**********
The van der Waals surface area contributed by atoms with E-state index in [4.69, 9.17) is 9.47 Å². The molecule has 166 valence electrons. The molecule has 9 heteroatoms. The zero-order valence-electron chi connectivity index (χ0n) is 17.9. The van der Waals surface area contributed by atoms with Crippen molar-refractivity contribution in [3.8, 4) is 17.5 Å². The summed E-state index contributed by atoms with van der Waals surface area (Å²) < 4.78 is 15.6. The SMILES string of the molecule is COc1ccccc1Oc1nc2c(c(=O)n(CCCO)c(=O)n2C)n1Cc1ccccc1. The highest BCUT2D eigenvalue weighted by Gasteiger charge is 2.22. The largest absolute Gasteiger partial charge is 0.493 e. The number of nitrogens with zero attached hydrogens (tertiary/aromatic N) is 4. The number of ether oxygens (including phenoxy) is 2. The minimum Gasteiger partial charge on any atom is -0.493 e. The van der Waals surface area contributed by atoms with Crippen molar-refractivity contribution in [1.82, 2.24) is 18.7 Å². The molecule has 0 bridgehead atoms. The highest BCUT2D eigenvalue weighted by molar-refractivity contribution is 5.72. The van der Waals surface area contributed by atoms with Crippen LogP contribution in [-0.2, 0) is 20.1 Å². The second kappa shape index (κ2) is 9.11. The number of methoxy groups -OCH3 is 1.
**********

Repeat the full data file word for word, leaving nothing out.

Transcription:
The van der Waals surface area contributed by atoms with E-state index in [4.69, 9.17) is 9.47 Å². The molecule has 166 valence electrons. The molecule has 9 heteroatoms. The zero-order valence-electron chi connectivity index (χ0n) is 17.9. The van der Waals surface area contributed by atoms with Crippen molar-refractivity contribution in [3.8, 4) is 17.5 Å². The summed E-state index contributed by atoms with van der Waals surface area (Å²) < 4.78 is 15.6. The SMILES string of the molecule is COc1ccccc1Oc1nc2c(c(=O)n(CCCO)c(=O)n2C)n1Cc1ccccc1. The highest BCUT2D eigenvalue weighted by Gasteiger charge is 2.22. The largest absolute Gasteiger partial charge is 0.493 e. The number of nitrogens with zero attached hydrogens (tertiary/aromatic N) is 4. The number of ether oxygens (including phenoxy) is 2. The minimum Gasteiger partial charge on any atom is -0.493 e. The van der Waals surface area contributed by atoms with Crippen molar-refractivity contribution in [1.82, 2.24) is 18.7 Å². The molecule has 0 bridgehead atoms. The highest BCUT2D eigenvalue weighted by molar-refractivity contribution is 5.72. The van der Waals surface area contributed by atoms with Crippen LogP contribution in [-0.2, 0) is 20.1 Å². The second kappa shape index (κ2) is 9.11. The number of methoxy groups -OCH3 is 1.